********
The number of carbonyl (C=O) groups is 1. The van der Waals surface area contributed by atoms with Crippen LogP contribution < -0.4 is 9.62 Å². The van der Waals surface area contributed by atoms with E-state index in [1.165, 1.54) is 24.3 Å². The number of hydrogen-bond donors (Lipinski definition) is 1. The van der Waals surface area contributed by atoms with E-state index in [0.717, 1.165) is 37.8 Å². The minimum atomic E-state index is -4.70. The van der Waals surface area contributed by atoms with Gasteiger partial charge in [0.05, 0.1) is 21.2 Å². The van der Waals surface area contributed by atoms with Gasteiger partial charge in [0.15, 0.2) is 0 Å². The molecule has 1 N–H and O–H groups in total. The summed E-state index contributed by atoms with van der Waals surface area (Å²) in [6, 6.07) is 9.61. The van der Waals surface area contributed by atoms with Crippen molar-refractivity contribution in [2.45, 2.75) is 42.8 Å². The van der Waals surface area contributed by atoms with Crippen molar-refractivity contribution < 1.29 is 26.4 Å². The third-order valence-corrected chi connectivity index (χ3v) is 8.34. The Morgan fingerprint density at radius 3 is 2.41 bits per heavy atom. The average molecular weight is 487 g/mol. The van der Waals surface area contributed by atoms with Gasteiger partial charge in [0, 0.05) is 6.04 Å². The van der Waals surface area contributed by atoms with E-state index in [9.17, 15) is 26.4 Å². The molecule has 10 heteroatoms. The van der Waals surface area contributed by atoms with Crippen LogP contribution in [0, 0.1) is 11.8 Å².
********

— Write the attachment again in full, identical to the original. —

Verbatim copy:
The number of carbonyl (C=O) groups is 1. The van der Waals surface area contributed by atoms with Crippen LogP contribution < -0.4 is 9.62 Å². The van der Waals surface area contributed by atoms with E-state index in [1.165, 1.54) is 24.3 Å². The number of hydrogen-bond donors (Lipinski definition) is 1. The van der Waals surface area contributed by atoms with E-state index in [0.717, 1.165) is 37.8 Å². The minimum atomic E-state index is -4.70. The van der Waals surface area contributed by atoms with Gasteiger partial charge in [0.05, 0.1) is 21.2 Å². The van der Waals surface area contributed by atoms with Gasteiger partial charge in [0.15, 0.2) is 0 Å². The molecule has 1 N–H and O–H groups in total. The summed E-state index contributed by atoms with van der Waals surface area (Å²) in [6, 6.07) is 9.61. The van der Waals surface area contributed by atoms with Crippen molar-refractivity contribution in [2.45, 2.75) is 42.8 Å². The van der Waals surface area contributed by atoms with Crippen molar-refractivity contribution < 1.29 is 26.4 Å². The third-order valence-corrected chi connectivity index (χ3v) is 8.34. The Morgan fingerprint density at radius 3 is 2.41 bits per heavy atom. The average molecular weight is 487 g/mol. The van der Waals surface area contributed by atoms with Gasteiger partial charge in [0, 0.05) is 6.04 Å². The van der Waals surface area contributed by atoms with E-state index in [9.17, 15) is 26.4 Å². The molecule has 10 heteroatoms. The van der Waals surface area contributed by atoms with Crippen LogP contribution in [0, 0.1) is 11.8 Å².